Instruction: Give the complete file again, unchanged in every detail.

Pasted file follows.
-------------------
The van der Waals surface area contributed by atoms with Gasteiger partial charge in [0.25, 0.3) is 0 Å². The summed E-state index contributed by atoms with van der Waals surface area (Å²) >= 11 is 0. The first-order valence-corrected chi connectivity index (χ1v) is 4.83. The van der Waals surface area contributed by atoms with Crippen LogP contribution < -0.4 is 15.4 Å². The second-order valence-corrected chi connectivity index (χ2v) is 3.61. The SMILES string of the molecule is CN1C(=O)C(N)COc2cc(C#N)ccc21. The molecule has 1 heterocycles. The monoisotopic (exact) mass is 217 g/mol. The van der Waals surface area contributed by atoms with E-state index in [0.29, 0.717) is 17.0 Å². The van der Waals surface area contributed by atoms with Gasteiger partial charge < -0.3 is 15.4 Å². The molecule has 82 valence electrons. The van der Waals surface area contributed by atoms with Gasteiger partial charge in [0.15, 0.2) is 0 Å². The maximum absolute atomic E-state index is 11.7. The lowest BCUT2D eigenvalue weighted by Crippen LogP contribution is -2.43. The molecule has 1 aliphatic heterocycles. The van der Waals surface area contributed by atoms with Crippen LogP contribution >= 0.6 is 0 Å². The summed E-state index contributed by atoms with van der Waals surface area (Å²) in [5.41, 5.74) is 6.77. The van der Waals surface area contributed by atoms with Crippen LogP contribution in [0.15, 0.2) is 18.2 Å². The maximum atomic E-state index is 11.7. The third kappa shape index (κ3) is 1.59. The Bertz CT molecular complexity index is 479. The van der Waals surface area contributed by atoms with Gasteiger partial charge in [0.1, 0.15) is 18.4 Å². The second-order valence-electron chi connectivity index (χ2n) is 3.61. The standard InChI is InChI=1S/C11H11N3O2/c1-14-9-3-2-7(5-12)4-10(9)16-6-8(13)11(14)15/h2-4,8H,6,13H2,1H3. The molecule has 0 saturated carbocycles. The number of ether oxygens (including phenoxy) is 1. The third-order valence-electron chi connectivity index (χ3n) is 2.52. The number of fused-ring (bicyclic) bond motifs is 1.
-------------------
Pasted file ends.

The van der Waals surface area contributed by atoms with Gasteiger partial charge in [0.25, 0.3) is 0 Å². The summed E-state index contributed by atoms with van der Waals surface area (Å²) >= 11 is 0. The first-order valence-corrected chi connectivity index (χ1v) is 4.83. The van der Waals surface area contributed by atoms with Crippen LogP contribution < -0.4 is 15.4 Å². The second-order valence-corrected chi connectivity index (χ2v) is 3.61. The SMILES string of the molecule is CN1C(=O)C(N)COc2cc(C#N)ccc21. The molecule has 1 heterocycles. The monoisotopic (exact) mass is 217 g/mol. The van der Waals surface area contributed by atoms with E-state index in [0.29, 0.717) is 17.0 Å². The van der Waals surface area contributed by atoms with Gasteiger partial charge < -0.3 is 15.4 Å². The molecule has 82 valence electrons. The van der Waals surface area contributed by atoms with Gasteiger partial charge in [0.15, 0.2) is 0 Å². The maximum absolute atomic E-state index is 11.7. The lowest BCUT2D eigenvalue weighted by Crippen LogP contribution is -2.43. The molecule has 1 aliphatic heterocycles. The van der Waals surface area contributed by atoms with Crippen LogP contribution >= 0.6 is 0 Å². The summed E-state index contributed by atoms with van der Waals surface area (Å²) in [5.41, 5.74) is 6.77. The van der Waals surface area contributed by atoms with Crippen LogP contribution in [0.15, 0.2) is 18.2 Å². The maximum atomic E-state index is 11.7. The third kappa shape index (κ3) is 1.59. The Bertz CT molecular complexity index is 479. The van der Waals surface area contributed by atoms with Gasteiger partial charge in [0.1, 0.15) is 18.4 Å². The second-order valence-electron chi connectivity index (χ2n) is 3.61. The standard InChI is InChI=1S/C11H11N3O2/c1-14-9-3-2-7(5-12)4-10(9)16-6-8(13)11(14)15/h2-4,8H,6,13H2,1H3. The molecule has 0 saturated carbocycles. The number of ether oxygens (including phenoxy) is 1. The third-order valence-electron chi connectivity index (χ3n) is 2.52. The number of fused-ring (bicyclic) bond motifs is 1.